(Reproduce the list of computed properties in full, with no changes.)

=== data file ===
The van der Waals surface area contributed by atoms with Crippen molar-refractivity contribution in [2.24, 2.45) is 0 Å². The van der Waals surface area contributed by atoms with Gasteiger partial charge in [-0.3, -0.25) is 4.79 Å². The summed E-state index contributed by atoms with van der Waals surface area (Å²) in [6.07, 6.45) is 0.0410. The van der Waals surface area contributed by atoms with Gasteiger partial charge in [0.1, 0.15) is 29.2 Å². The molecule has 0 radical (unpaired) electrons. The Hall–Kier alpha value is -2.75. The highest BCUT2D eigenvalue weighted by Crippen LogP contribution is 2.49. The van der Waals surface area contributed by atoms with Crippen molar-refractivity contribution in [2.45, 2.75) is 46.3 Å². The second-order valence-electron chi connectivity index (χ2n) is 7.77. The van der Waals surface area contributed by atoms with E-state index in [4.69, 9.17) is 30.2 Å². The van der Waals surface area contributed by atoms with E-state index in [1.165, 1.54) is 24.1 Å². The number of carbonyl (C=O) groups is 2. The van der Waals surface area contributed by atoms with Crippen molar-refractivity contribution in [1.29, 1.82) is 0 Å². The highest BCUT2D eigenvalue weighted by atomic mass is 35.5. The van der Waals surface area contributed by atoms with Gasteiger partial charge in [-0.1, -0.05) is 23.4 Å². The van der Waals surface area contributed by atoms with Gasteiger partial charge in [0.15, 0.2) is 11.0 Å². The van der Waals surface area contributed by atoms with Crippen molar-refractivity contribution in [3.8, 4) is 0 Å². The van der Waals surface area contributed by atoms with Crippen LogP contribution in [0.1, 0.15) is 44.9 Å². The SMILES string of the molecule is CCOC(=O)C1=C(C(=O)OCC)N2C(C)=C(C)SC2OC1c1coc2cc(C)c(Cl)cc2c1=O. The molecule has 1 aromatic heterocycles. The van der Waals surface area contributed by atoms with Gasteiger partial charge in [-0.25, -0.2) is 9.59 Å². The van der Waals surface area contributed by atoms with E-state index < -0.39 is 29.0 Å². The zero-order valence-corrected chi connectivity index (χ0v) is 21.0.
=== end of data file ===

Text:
The van der Waals surface area contributed by atoms with Crippen molar-refractivity contribution in [2.24, 2.45) is 0 Å². The van der Waals surface area contributed by atoms with Gasteiger partial charge in [-0.3, -0.25) is 4.79 Å². The summed E-state index contributed by atoms with van der Waals surface area (Å²) in [6.07, 6.45) is 0.0410. The van der Waals surface area contributed by atoms with Gasteiger partial charge in [0.1, 0.15) is 29.2 Å². The molecule has 0 radical (unpaired) electrons. The Hall–Kier alpha value is -2.75. The highest BCUT2D eigenvalue weighted by Crippen LogP contribution is 2.49. The van der Waals surface area contributed by atoms with Crippen molar-refractivity contribution in [2.45, 2.75) is 46.3 Å². The second-order valence-electron chi connectivity index (χ2n) is 7.77. The van der Waals surface area contributed by atoms with E-state index in [4.69, 9.17) is 30.2 Å². The van der Waals surface area contributed by atoms with E-state index in [1.165, 1.54) is 24.1 Å². The number of carbonyl (C=O) groups is 2. The van der Waals surface area contributed by atoms with Crippen molar-refractivity contribution in [1.29, 1.82) is 0 Å². The highest BCUT2D eigenvalue weighted by atomic mass is 35.5. The van der Waals surface area contributed by atoms with Gasteiger partial charge in [-0.1, -0.05) is 23.4 Å². The van der Waals surface area contributed by atoms with Gasteiger partial charge in [0.15, 0.2) is 11.0 Å². The van der Waals surface area contributed by atoms with Crippen molar-refractivity contribution in [3.8, 4) is 0 Å². The van der Waals surface area contributed by atoms with Crippen LogP contribution in [0.1, 0.15) is 44.9 Å². The SMILES string of the molecule is CCOC(=O)C1=C(C(=O)OCC)N2C(C)=C(C)SC2OC1c1coc2cc(C)c(Cl)cc2c1=O. The molecule has 1 aromatic heterocycles. The van der Waals surface area contributed by atoms with Gasteiger partial charge in [-0.25, -0.2) is 9.59 Å². The van der Waals surface area contributed by atoms with E-state index < -0.39 is 29.0 Å². The zero-order valence-corrected chi connectivity index (χ0v) is 21.0.